A major gap in our understanding of the control of fat storage and metabolism in the Drosophila system is that the brain neurons that control these processes, which might be functionally analogous to the mammalian hypothalamic feeding centers, have not been identified. To begin to fill this gap, we developed a rapid thin layer chromatography (TLC) assay to measure fat content, and used it to examine flies in which specific groups of neurons have been silenced or hyperactivated. This work has led to the identification of two sets of brain neurons that regulate Drosophila fat content, the c673a-Gal4 and fruitless-Gal4 (Fru-Gal4) neurons. Both produce increased fat content (obesity) when their synaptic activity is silenced and extreme leanness when they are hyperactivated. We have also identified behavioral and metabolic defects associated with altered fat levels in flies with abnormal c673a-Gal4 and Fru-Gal4 neural activities.
We developed a TLC assay specific for fat detection (see Experimental Procedures). Fly extracts produce a fat band halfway down the TLC plate. Three observations confirm that this band is indeed fat. First, the band has the same migration rate as butter, lard, or a a triglyceride standard (Supplementary Figure 1A). Second, it gradually disappears with continued starvation, which is expected of stored fat (Supplementary Figure 1B). Third, analysis by mass spectrometry confirms that this band is composed of a mixture of triglycerides (Supplementary Figure 1C).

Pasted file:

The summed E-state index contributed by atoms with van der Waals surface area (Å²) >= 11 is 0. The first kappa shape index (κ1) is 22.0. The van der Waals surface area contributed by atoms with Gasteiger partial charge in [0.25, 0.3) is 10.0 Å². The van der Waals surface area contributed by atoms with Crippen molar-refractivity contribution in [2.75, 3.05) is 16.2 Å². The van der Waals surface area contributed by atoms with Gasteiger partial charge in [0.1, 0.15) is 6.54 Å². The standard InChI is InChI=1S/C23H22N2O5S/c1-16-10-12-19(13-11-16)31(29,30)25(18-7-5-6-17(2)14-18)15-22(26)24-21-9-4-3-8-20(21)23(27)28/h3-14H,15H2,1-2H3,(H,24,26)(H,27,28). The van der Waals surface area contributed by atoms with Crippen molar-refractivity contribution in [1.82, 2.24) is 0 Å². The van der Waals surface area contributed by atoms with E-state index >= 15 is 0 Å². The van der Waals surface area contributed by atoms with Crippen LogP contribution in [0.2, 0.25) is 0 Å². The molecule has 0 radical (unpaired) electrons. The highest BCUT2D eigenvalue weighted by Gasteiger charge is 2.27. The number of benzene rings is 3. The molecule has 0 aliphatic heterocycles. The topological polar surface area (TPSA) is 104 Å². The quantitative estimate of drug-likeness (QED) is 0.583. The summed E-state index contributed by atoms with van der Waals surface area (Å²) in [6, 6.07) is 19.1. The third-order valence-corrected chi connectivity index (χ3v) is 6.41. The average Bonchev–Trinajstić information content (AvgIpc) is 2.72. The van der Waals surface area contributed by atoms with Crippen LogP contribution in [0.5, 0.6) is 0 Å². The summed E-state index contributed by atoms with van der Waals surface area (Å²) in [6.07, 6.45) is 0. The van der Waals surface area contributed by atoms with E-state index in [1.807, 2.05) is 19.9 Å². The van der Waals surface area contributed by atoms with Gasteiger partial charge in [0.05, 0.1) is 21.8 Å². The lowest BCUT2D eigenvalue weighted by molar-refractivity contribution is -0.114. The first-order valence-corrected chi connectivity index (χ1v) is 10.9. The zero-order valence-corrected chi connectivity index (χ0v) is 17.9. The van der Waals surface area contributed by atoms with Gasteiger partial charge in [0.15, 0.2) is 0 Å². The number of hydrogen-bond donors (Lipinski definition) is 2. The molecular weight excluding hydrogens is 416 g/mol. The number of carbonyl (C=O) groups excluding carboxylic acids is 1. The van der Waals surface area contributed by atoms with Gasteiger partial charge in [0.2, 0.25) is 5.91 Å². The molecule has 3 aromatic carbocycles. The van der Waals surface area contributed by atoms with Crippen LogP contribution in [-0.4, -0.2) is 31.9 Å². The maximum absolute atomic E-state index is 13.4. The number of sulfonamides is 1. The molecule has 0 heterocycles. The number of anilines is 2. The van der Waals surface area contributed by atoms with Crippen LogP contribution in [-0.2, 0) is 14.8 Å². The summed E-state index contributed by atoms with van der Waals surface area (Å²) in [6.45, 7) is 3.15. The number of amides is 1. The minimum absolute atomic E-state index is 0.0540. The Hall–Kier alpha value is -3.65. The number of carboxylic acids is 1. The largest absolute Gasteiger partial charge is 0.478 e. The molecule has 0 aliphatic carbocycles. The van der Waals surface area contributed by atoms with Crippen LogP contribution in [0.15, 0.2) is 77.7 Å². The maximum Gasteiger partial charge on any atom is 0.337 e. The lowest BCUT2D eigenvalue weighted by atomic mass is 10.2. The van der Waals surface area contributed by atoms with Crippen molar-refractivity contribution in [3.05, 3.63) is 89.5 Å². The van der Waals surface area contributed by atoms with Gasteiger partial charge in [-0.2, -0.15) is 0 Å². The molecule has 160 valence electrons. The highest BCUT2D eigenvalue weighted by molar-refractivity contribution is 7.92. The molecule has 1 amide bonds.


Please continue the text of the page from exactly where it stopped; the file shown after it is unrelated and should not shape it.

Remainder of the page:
To identify Drosophila neurons that regulate fat storage, we capitalized on a collection of 350 P[Gal4] enhancer-trap lines that express the yeast transcription factor Gal4 in different subsets of neurons (Brand and Perrimon, 1993, Armstrong and Kaiser, 1997). The Gal4 was used to drive the expression of proteins that either silence or hyperactivate neurons. Neuronal silencing was achieved by driving the expression of a semi-dominant transgene containing a UAS-Temperature Sensitive Shibire allele (UAS-Shits) and incubating the resulting flies at 30 °C (Kitamoto et al., 2001), while neuronal hyperactivation was achieved by expression of a UAS- Voltage Activated Bacterial Sodium Channel transgene (UAS-NaChBac1; Navarro et al. 2001, Luan, et al., 2006). We reasoned that if a given Gal4-line is expressed in neurons that are involved in fat store regulation, hyperactivation and silencing of these neurons should produce opposite effects on fat stores. We screened the entire enhancer trap collection, and found only two lines that fulfilled this criterion: c673a-Gal4 (Armstrong and Kaiser, 1997) and fruitless-Gal4 (Fru-Gal4; Stockinger et al., 2005). Both produced major increases in the fat band when crossed to the silencing gene, and decreases in the same band when crossed to the hyperactivating channel gene (Figure 1A and B).
We further confirmed these results by directly measuring triglyceride levels (Figure 1C–F) and by histological staining for fat cells using Nile Red staining of cryostat sections and toluidine blue staining of plastic sections (Figure 1G–N). In control adult Drosophila, abdominal fat cells tend to have a large cytoplasm with many scattered fat droplets that surround a centrally located nucleus. Flies with silenced c673a-Gal4 or Fru-Gal4 neurons had fat cells with large fat droplets that are surrounded by thin rings of cytoplasmic material, while flies with hyperactivated c673a-Gal4 or Fru-Gal4 neurons had fat cells that either have no fat droplets or only few small ones (Figure 1C–N).